FRANCISCO-fact: What is the Rector’s role in church governance?
The rector of a church has two roles in the Episcopal Church: the first and most important is to be the spiritual leader of the church and the second is to preside at vestry meetings. These dual commissions extend from the Constitution and Canons of the church and the traditions which hold that the local head of the church is, in reality, the bishop’s representative.
Some explanation is probably required by the above statement. The Apostles were the original representatives of Jesus, including the twelve and other unnamed but recognized apostles. Tradition holds that Bishops (episcopos—overseers) were the direct successors to the Apostles. It was the Apostles, with the consent of the Jerusalem Church who created deacons (deaconos—servant/minister), and later, the appointed presbyters (priests—elders) to carry out certain duties and functions in the absence of the bishop, including baptisms, celebrating the Eucharist, unction, blessing marriages, pronouncing reconciliation of a penitent, preaching, and teaching. When the Bishop is making a visitation, all these responsibilities return to the bishop to perform or to delegate in the moment. You will notice that when the bishop visits St. Francis, the rector and all assisting priests are very quiet.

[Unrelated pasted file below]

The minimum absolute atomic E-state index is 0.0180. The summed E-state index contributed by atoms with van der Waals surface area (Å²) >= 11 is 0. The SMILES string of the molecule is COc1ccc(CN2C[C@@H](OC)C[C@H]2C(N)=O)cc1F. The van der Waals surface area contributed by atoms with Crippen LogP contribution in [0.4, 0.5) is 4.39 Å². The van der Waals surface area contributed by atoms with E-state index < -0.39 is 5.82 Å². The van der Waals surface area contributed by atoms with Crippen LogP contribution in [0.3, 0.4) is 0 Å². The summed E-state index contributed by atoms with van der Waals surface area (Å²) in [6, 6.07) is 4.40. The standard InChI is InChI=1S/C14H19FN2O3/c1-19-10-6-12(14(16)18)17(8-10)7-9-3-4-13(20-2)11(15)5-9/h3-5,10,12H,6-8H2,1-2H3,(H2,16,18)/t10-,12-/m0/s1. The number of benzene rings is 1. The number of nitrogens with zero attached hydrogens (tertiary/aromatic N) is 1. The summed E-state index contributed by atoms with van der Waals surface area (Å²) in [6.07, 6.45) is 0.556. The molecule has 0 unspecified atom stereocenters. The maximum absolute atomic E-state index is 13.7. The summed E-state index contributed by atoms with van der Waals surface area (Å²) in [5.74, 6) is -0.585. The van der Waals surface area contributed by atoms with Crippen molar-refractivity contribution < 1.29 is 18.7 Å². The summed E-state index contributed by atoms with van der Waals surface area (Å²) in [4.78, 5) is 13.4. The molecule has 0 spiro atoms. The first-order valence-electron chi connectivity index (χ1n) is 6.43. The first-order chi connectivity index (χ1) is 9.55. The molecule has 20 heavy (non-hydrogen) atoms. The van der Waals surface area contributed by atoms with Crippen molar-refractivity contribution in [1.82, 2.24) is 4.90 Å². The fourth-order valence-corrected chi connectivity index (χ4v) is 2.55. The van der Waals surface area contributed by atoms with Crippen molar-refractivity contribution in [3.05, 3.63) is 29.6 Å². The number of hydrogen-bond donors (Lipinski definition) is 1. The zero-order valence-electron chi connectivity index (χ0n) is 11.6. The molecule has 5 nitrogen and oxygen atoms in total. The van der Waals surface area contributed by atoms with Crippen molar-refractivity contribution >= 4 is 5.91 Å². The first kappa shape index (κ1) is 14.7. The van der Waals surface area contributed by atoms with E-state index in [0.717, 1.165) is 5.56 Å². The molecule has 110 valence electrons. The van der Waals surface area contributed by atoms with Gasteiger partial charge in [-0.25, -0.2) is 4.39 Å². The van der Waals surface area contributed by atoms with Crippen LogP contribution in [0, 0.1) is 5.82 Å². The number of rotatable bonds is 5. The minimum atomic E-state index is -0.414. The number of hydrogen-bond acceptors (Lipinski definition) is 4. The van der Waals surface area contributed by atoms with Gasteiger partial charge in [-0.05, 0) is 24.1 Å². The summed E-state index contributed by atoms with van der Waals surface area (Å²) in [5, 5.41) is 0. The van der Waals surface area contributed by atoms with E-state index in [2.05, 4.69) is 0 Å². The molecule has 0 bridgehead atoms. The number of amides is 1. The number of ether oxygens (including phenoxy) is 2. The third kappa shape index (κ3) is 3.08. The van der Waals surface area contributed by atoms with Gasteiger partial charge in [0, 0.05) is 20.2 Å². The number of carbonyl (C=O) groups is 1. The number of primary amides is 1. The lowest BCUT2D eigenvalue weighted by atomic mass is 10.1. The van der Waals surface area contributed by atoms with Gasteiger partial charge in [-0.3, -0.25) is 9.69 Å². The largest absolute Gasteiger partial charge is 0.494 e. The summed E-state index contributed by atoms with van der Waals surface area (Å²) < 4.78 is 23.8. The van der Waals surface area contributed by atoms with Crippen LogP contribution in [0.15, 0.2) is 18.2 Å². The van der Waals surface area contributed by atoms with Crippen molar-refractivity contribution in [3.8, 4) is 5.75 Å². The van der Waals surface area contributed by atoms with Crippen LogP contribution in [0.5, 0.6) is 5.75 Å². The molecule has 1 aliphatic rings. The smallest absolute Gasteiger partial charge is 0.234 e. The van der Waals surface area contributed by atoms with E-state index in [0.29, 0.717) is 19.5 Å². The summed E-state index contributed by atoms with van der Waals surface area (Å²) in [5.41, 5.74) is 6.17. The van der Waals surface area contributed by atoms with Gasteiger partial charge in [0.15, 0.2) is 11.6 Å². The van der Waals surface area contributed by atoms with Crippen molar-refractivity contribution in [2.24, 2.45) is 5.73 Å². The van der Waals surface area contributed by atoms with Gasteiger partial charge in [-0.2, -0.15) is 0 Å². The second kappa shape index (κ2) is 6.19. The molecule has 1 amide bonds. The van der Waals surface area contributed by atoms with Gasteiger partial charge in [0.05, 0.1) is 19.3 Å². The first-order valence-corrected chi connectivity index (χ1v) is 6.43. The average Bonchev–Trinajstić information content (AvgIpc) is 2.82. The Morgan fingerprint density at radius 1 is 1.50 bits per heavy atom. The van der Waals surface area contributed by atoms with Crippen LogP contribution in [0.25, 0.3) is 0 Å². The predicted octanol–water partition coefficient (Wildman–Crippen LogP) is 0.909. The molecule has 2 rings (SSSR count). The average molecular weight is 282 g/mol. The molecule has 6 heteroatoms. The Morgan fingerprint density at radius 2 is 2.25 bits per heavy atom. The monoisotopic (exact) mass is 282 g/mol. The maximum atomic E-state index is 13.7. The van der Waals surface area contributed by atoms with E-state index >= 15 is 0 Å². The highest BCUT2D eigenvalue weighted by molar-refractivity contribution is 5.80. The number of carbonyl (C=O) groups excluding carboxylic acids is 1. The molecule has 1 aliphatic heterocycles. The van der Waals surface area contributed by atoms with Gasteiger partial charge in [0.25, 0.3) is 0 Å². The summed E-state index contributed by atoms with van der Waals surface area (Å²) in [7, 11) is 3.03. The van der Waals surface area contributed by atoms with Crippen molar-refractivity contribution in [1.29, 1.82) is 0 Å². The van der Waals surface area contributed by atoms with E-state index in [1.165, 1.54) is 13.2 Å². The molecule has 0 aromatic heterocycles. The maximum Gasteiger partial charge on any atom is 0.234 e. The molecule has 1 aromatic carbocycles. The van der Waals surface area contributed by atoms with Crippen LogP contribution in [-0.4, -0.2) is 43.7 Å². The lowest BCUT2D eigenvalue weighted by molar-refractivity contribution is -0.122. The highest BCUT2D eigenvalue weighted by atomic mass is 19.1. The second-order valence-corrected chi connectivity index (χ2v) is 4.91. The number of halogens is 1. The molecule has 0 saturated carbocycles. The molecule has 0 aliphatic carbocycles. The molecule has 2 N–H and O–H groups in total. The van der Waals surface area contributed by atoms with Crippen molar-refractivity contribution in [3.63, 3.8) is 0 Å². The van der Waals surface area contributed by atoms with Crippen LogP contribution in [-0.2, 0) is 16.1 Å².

The same holds for the legal responsibilities of the Church, the rector as the chief spiritual leader on behalf of the bishop, is charged with the legal responsibilities which are part of that role and carried out in consultation with and in cooperation with the lay members of the vestry. Therefore, the rector is essentially the vicar (from vicarious, or vice versa) of the bishop for business affairs just as they are when celebrating the sacraments and carrying out pastoral duties. The rector protects and promotes the interest of the bishop, which is gospelling and serving.
Therefore, the Rector carries out spiritual leadership in administering the sacraments and in directing the business and real asset affairs of the church on behalf of promoting the Gospel as it is proclaimed and lived.